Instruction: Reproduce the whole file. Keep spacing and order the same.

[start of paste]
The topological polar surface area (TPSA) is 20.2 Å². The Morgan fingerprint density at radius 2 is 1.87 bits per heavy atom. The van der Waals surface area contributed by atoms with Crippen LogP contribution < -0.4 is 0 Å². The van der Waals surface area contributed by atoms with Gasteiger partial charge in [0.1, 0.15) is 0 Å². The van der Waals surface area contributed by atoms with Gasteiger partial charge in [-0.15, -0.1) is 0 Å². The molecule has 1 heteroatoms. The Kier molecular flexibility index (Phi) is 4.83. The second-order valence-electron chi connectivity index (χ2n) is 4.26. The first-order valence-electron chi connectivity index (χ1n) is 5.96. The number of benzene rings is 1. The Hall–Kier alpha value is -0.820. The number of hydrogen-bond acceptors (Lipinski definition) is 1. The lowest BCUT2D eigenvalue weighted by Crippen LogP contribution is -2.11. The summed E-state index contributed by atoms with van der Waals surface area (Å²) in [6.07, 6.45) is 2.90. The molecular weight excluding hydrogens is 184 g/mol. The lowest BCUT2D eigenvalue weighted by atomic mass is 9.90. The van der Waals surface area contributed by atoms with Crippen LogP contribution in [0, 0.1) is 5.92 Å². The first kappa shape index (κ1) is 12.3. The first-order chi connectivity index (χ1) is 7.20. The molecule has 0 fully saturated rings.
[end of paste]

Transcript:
The topological polar surface area (TPSA) is 20.2 Å². The Morgan fingerprint density at radius 2 is 1.87 bits per heavy atom. The van der Waals surface area contributed by atoms with Crippen LogP contribution < -0.4 is 0 Å². The van der Waals surface area contributed by atoms with Gasteiger partial charge in [0.1, 0.15) is 0 Å². The van der Waals surface area contributed by atoms with Gasteiger partial charge in [-0.15, -0.1) is 0 Å². The molecule has 1 heteroatoms. The Kier molecular flexibility index (Phi) is 4.83. The second-order valence-electron chi connectivity index (χ2n) is 4.26. The first-order valence-electron chi connectivity index (χ1n) is 5.96. The number of benzene rings is 1. The Hall–Kier alpha value is -0.820. The number of hydrogen-bond acceptors (Lipinski definition) is 1. The lowest BCUT2D eigenvalue weighted by Crippen LogP contribution is -2.11. The summed E-state index contributed by atoms with van der Waals surface area (Å²) in [6.07, 6.45) is 2.90. The molecular weight excluding hydrogens is 184 g/mol. The lowest BCUT2D eigenvalue weighted by atomic mass is 9.90. The van der Waals surface area contributed by atoms with Crippen LogP contribution in [0, 0.1) is 5.92 Å². The first kappa shape index (κ1) is 12.3. The first-order chi connectivity index (χ1) is 7.20. The molecule has 0 fully saturated rings.